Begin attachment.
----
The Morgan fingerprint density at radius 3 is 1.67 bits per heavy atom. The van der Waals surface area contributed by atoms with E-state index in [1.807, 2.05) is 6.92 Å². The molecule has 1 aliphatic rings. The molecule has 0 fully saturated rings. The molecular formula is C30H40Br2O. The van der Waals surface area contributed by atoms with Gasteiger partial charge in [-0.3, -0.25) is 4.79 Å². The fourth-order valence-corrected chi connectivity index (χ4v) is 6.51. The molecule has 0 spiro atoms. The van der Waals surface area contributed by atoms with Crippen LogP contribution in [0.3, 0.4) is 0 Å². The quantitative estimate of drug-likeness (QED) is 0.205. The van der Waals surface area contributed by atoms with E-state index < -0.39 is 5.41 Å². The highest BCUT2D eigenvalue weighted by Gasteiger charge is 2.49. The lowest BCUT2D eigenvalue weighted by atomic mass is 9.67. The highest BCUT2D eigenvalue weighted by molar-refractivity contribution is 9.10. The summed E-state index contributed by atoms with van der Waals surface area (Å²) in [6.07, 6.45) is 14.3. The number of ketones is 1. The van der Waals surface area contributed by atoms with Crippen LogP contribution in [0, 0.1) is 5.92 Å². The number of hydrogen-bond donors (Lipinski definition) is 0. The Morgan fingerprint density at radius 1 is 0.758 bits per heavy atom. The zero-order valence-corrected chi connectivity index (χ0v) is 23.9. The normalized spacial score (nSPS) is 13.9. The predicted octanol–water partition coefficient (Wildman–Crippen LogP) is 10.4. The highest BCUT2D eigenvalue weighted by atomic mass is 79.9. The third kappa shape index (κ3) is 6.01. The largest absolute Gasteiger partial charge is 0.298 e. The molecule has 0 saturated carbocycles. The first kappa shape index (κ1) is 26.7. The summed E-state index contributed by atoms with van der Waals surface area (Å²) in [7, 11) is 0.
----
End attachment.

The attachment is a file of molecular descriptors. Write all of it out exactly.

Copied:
The Morgan fingerprint density at radius 3 is 1.67 bits per heavy atom. The van der Waals surface area contributed by atoms with E-state index in [1.807, 2.05) is 6.92 Å². The molecule has 1 aliphatic rings. The molecule has 0 fully saturated rings. The molecular formula is C30H40Br2O. The van der Waals surface area contributed by atoms with Gasteiger partial charge in [-0.3, -0.25) is 4.79 Å². The fourth-order valence-corrected chi connectivity index (χ4v) is 6.51. The molecule has 0 spiro atoms. The van der Waals surface area contributed by atoms with Crippen LogP contribution in [0.3, 0.4) is 0 Å². The quantitative estimate of drug-likeness (QED) is 0.205. The van der Waals surface area contributed by atoms with E-state index < -0.39 is 5.41 Å². The highest BCUT2D eigenvalue weighted by Gasteiger charge is 2.49. The lowest BCUT2D eigenvalue weighted by atomic mass is 9.67. The highest BCUT2D eigenvalue weighted by molar-refractivity contribution is 9.10. The summed E-state index contributed by atoms with van der Waals surface area (Å²) in [6.07, 6.45) is 14.3. The number of ketones is 1. The van der Waals surface area contributed by atoms with Crippen LogP contribution in [0, 0.1) is 5.92 Å². The number of hydrogen-bond donors (Lipinski definition) is 0. The Morgan fingerprint density at radius 1 is 0.758 bits per heavy atom. The zero-order valence-corrected chi connectivity index (χ0v) is 23.9. The normalized spacial score (nSPS) is 13.9. The predicted octanol–water partition coefficient (Wildman–Crippen LogP) is 10.4. The highest BCUT2D eigenvalue weighted by atomic mass is 79.9. The third kappa shape index (κ3) is 6.01. The largest absolute Gasteiger partial charge is 0.298 e. The molecule has 0 saturated carbocycles. The first kappa shape index (κ1) is 26.7. The summed E-state index contributed by atoms with van der Waals surface area (Å²) in [7, 11) is 0.